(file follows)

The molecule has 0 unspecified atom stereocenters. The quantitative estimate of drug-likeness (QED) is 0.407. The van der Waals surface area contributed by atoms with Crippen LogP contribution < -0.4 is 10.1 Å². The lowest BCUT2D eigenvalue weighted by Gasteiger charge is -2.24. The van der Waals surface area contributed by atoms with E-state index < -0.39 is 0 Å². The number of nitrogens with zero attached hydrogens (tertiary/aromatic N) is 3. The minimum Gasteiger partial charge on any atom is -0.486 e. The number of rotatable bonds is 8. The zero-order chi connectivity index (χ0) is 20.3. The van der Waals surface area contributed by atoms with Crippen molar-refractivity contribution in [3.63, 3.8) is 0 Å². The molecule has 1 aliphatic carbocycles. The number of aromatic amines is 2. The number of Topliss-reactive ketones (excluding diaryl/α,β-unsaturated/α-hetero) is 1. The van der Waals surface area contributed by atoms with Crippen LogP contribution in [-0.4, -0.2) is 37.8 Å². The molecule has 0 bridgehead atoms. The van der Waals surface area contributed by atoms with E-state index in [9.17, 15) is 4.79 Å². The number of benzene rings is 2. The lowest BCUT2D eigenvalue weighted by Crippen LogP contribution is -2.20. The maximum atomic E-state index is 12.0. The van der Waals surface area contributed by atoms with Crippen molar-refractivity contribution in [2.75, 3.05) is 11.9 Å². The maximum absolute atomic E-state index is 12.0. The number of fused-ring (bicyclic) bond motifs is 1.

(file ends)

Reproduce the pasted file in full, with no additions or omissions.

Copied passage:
The molecule has 0 unspecified atom stereocenters. The quantitative estimate of drug-likeness (QED) is 0.407. The van der Waals surface area contributed by atoms with Crippen LogP contribution < -0.4 is 10.1 Å². The lowest BCUT2D eigenvalue weighted by Gasteiger charge is -2.24. The van der Waals surface area contributed by atoms with E-state index < -0.39 is 0 Å². The number of nitrogens with zero attached hydrogens (tertiary/aromatic N) is 3. The minimum Gasteiger partial charge on any atom is -0.486 e. The number of rotatable bonds is 8. The zero-order chi connectivity index (χ0) is 20.3. The van der Waals surface area contributed by atoms with Crippen molar-refractivity contribution in [3.63, 3.8) is 0 Å². The molecule has 1 aliphatic carbocycles. The number of aromatic amines is 2. The number of Topliss-reactive ketones (excluding diaryl/α,β-unsaturated/α-hetero) is 1. The van der Waals surface area contributed by atoms with Crippen LogP contribution in [-0.4, -0.2) is 37.8 Å². The molecule has 0 bridgehead atoms. The van der Waals surface area contributed by atoms with E-state index in [9.17, 15) is 4.79 Å². The number of benzene rings is 2. The lowest BCUT2D eigenvalue weighted by Crippen LogP contribution is -2.20. The maximum atomic E-state index is 12.0. The van der Waals surface area contributed by atoms with Crippen molar-refractivity contribution in [2.75, 3.05) is 11.9 Å². The maximum absolute atomic E-state index is 12.0. The number of fused-ring (bicyclic) bond motifs is 1.